I think bags are the most frequent candidate for copying – not many people can afford designer bags while many want to own one which opens a niche for producers of similar (or very similar) designs. When the Nina bag from Looks like summer popped up on my Instagram, I was very surprised, to say the least. Let’s put it this way – it is difficult to say that it was just inspired by Loewe. However, there are differences in colours that these bags come in and the finishing – Loewe Gate bag come with more of a matt finish, while Nina bag is made of more glossy leather. You can also spot a difference in shape despite a very close resemblance. But, all in all, both are real leather bags with a very similar unusual design and a significant difference in price (just think of 90 euros versus 1700!), and for the rest – you can decide whether you feel like it is fair or not.

5. Letter pendant

Celine* 

Price tag: around 300 euros (as seen on Vestiaire Collective)

Material: Gold plated (?)

Celine alphabet pendant

*Unfortunately, I wasn’t able to find the letter pendants on sale anymore which probably makes sense now that a new creative director Hedi Slimane is out and about. However, you will be find them on resale sites, like Vestiaire… if you’re quick enough 🙂

DesignB London

Price tag: 13,99 euros

Material: Metal

DesignB London letter pendant

The original Celine pendant is one of the last pieces made while Phoebe Philo was still a creative director of the brand and it quickly became a must-have with many influencers featuring it in their accounts. As per usual this has become a trigger for others brands to come up with more budget alternatives. For this pairing I picked a letter pendant by DesignB London which is not a straight copy, but most certainly makes a reference to the original. Both pendants are gold, with the one of Celine actually being gold plated and DesignB London – just simple metal which you can expect for the price. 

 

And this concludes my list of dupes that I picked from some of this season’s favourites! I would love to hear from you: is this topic interesting for you? How often do you buy dupes and do you ever specifically look for them if you like a certain design?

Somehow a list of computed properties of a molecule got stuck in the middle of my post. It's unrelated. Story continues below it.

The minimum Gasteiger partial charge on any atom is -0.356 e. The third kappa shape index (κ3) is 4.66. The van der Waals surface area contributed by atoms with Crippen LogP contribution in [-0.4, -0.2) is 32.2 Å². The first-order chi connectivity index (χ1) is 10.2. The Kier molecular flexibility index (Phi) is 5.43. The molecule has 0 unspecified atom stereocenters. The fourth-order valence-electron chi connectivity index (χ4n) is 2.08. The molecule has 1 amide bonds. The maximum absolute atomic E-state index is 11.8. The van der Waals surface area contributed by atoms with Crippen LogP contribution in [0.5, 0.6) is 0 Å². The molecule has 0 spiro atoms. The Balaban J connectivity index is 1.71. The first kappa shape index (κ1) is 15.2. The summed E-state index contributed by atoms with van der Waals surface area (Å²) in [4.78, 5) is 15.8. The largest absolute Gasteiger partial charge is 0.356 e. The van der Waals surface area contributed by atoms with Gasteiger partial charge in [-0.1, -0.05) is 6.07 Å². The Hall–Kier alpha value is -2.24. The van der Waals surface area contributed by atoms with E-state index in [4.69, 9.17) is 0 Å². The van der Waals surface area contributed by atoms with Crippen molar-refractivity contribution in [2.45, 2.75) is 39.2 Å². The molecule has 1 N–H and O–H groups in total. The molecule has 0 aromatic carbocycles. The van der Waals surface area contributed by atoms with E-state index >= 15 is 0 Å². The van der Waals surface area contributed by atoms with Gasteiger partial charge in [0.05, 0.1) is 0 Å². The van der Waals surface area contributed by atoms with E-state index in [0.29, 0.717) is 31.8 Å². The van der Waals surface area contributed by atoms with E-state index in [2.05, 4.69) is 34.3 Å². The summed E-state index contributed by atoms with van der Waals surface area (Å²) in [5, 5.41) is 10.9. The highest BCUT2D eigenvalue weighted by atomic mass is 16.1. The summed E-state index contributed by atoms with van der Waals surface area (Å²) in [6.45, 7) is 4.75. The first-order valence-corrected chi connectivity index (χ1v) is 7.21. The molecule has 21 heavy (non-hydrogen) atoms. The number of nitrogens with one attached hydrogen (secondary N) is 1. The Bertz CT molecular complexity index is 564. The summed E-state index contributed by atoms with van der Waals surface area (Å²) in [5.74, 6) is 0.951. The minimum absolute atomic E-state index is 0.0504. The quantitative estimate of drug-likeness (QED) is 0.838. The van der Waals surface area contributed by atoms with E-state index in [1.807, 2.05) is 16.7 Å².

reselling your old clothes online: pluses, minuses, tips

reselling your old clothes online: pluses, minuses, tips

Over the last few years my lifestyle and personal style have changed several times, and every time I faced the problem of what to do with the clothes & accessories that were not me anymore. In my previous blog post, I’ve shared with you some insights & ideas on how to identify those items and what you could potentially do about them. In this post, I’m digging deeper and sharing my experience of reselling clothes – because it’s still sustainable, but also bring you some extra cash – and who would mind that, right?!

Like with many things in life these days, here you have two options: go online or offline. Both have their pros and cons, and I tried both, so in this post will be happily sharing all about my online reselling experience here in the Netherlands.

General tips:

  • Take clear photos (front, back, close-up, and how an item looks on). If you upload an item with only one photo of it, 99% of the time you will be asked to upload more.
  • Don’t overprice your items & be ready to reduce the price if it’s reasonable (especially if it’s been online for a while and haven’t been sold yet)
  • Think from the buyer’s prospective: if you were to buy a second hand item online, what information would you want to know and what would make you buy something?
  • Be responsive. In online world, it’s very easy to lose the attention, so if someone shows interest in whatever you’re selling – be nice & helpful 🙂

United Wardrobe

This is an app that plays a role of a broker in reselling your clothing & accessories. I personally really like it because you can not only sell your stuff, but also find some really cool items that got sold out in store/ not available in your size with a reduced price (Winning!). 

How it works:

You can use both a mobile app & a website – I personally find the app more convenient. When you create your account you’ll need to provide your address and your bank account details, so you can get paid if you sell something. After that you can start adding items yo your “Closet”, which is essentially your personal page with all things you’re selling. You can change your profile pic & background to make it look more appealing. The whole interface is pretty straightforward and if you have any questions, there is a whole FAQ section waiting for you. 

When someone buys an item from you, the payment goes to the UW account. Once the item is sent, your as a seller update the status indicating that you sent the item (and include a tracking code if you have it). When the buyer receives their purchase, they can update the status that the item has been received and, if they decide to keep it, UW will transfer your payment within 24 hours.